Mary Lorson & Saint Low

Realistic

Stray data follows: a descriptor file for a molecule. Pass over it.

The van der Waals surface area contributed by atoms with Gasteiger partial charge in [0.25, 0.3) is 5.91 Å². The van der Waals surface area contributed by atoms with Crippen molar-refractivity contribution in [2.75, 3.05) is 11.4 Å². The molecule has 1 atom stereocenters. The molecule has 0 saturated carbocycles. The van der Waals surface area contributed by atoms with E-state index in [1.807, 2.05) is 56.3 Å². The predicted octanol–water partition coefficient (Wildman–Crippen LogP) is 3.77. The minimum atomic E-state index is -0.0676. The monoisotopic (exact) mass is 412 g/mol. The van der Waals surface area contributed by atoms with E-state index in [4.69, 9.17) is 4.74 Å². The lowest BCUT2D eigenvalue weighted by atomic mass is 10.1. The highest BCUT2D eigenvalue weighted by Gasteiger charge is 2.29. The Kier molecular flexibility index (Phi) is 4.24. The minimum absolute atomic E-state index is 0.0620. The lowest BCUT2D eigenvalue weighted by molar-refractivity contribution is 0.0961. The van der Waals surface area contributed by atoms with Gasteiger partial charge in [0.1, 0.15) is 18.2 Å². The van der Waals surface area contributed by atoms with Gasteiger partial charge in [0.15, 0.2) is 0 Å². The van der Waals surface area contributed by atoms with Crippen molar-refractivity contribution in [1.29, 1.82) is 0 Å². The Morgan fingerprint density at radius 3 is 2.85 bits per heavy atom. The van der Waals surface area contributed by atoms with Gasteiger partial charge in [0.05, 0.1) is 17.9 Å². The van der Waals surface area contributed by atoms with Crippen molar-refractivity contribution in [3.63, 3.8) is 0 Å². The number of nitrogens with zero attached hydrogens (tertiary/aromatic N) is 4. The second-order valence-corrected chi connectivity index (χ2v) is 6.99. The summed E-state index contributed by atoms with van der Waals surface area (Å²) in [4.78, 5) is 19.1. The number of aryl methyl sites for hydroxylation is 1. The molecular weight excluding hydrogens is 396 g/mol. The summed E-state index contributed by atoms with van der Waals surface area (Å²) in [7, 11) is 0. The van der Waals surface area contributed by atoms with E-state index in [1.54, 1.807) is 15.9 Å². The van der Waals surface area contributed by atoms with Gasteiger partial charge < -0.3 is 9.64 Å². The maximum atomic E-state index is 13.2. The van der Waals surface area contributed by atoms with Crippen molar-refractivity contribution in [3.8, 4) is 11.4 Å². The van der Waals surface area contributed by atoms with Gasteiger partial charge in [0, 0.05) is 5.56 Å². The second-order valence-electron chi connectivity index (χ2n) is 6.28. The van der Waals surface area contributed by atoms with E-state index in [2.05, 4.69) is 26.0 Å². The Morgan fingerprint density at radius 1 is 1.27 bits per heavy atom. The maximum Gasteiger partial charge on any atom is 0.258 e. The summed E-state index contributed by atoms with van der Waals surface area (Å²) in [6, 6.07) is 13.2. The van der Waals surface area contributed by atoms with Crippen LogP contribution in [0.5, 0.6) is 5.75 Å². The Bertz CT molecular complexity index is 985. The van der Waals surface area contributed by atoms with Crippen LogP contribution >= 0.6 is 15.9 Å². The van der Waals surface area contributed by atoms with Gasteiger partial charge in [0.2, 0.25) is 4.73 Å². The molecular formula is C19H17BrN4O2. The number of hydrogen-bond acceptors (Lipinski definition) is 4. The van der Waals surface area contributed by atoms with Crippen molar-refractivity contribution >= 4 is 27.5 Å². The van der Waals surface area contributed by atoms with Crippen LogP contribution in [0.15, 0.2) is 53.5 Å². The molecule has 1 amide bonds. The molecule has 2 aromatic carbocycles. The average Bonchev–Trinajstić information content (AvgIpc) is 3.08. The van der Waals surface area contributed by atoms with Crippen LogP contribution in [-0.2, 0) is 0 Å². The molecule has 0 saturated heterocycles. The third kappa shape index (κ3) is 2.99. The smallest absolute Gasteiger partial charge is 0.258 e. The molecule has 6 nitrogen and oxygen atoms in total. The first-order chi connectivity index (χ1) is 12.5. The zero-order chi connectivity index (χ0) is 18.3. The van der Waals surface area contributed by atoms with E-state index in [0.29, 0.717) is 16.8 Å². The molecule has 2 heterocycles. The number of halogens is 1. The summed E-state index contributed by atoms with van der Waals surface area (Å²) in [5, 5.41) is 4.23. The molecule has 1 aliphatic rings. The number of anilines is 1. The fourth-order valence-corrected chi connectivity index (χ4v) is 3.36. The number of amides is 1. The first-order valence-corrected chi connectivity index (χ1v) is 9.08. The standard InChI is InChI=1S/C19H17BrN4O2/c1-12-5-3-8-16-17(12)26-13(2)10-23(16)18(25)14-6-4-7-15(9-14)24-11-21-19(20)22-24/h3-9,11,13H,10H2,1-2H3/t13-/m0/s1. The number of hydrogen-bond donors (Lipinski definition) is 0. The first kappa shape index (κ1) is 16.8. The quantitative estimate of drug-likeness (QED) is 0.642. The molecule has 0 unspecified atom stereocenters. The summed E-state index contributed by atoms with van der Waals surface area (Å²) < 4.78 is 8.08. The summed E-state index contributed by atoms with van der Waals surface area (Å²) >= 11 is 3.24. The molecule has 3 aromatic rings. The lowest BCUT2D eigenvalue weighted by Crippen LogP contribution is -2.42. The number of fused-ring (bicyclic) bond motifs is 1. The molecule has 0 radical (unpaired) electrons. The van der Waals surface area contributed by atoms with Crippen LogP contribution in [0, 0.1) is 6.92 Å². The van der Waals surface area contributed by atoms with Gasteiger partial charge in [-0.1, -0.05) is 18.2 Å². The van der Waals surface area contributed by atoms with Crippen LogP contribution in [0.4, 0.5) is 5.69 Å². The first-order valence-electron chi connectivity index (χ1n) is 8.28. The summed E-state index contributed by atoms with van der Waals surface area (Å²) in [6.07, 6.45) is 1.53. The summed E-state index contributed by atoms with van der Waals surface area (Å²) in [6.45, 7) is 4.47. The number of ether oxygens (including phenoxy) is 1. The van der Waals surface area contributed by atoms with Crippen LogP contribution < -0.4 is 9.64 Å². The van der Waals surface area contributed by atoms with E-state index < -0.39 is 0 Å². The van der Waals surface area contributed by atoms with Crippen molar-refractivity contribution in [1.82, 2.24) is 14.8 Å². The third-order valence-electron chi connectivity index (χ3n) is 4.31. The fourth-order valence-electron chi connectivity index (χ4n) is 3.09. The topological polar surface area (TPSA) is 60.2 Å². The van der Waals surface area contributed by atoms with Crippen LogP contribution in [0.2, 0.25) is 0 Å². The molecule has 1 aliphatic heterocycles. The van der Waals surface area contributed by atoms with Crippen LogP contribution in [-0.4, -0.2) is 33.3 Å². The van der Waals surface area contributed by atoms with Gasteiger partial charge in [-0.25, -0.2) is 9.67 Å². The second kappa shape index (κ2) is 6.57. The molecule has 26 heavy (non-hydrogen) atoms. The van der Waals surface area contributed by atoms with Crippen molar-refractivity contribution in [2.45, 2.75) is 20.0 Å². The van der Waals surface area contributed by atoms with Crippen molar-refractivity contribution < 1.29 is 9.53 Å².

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Mary Lorson and Saint Low's Realistic follows the same path as 2002's underrated Tricks for Dawn, featuring as it does achingly pretty and mostly melancholy songs with lush instrumentation and Lorson's sweet but heartfelt vocals. Lorson and her ex-Madder Rose compatriot Billy Coté have improved on that record. The sound is richer and more interesting, the songs are hookier, and overall it is undoubtedly the best record that either of them has been involved in, which is saying something as Madder Rose released many very fine recordings. In a perfect musical world Realistic would vault Lorson to the front ranks of singer/songwriters of both today and yesteryear. It certainly sounds like a classic singer/songwriter record of yesteryear, as Lorson sounds throughout as if she is in touch with her inner Carole King. Piano-driven, catchy, and conversational tunes like "Lonely Boy," "Walking Man," and "Dangerous" wouldn't have sounded out of place on Tapestry or at least, Music. In fact, much of the album has a Laurel Canyon singer/songwriter feel to it, bolstered by Lorson's intimate singing and literate lyrics, and the musicians soft and sympathetic backing. There are also hints of chamber pop thanks to the use of strings and horns, early-'70s pop-country due to the pedal steel that pops up occasionally, and of Madder Rose, especially on the heartbreakingly delicate "Spiders" which sports lyrics destined to cut through vulnerable hearts like a sword. Indeed much of Realistic aims right for the heart. It is powerful enough that in the right mood it could move you to tears. In any mood it is an impressive achievement and an overwhelmingly satisfying listen.

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